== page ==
Europe’s largest economy grew 8.5% in the June-September period, but rising COVID infections are clouding the outlook.
Germany’s gross domestic product (GDP) grew a record 8.5% in the third quarter as Europe’s largest economy partially recovered from an unprecedented drop caused by the first wave of the COVID-19 pandemic in the northern spring, the statistics office announced on Tuesday.
The stronger-than-expected rebound is mainly due to rising household spending and surging exports, the office said.
“This allowed the German economy to offset much of the massive drop in gross domestic product caused by the coronavirus pandemic in the second quarter of 2020,” he added.
The reading marked an upward revision from a previous rapid estimate of 8.2% growth and followed a drop of 9.8% in the second quarter.
The outlook is clouded by a second wave of coronavirus infections and a partial lockdown to slow the spread of the disease. Restaurants, bars, hotels and entertainment venues have been closed since November 2, but shops and schools remain open.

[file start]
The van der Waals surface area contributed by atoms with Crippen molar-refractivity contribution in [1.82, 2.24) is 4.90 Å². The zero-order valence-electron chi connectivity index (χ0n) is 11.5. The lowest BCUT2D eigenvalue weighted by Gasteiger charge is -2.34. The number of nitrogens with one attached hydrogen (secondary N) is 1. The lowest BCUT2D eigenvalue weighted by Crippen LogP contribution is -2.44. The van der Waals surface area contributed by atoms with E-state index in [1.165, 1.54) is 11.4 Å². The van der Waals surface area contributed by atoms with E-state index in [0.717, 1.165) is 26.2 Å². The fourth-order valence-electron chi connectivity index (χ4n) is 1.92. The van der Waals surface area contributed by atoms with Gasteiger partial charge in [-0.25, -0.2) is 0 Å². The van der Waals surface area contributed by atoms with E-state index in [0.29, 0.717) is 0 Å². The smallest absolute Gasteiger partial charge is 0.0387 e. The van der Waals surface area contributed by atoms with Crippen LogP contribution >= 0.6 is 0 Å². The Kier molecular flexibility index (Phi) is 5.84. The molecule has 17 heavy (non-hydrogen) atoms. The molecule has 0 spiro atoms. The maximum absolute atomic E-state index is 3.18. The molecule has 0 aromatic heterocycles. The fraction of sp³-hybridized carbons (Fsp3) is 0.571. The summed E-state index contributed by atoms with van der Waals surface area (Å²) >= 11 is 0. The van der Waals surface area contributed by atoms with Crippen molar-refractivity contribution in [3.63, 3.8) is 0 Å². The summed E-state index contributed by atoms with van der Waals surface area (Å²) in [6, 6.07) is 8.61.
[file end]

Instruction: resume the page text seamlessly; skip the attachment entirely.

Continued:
Chancellor Angela Merkel and regional state prime ministers plan to extend the lockdown-light on Wednesday until December 20, according to a draft prepared for their meeting.
A contraction in the services sector is expected to weigh heavily on GDP in the fourth quarter, while lockdowns in other countries are expected to hit export-oriented manufacturers as well.
DIW economist Claus Michelsen said a decline in economic output was therefore to be expected, with early estimates pointing to a decline in GDP of around 1% in the last quarter.
“Germany and many important trading partners are likely to fall back into recession,” Michelsen said.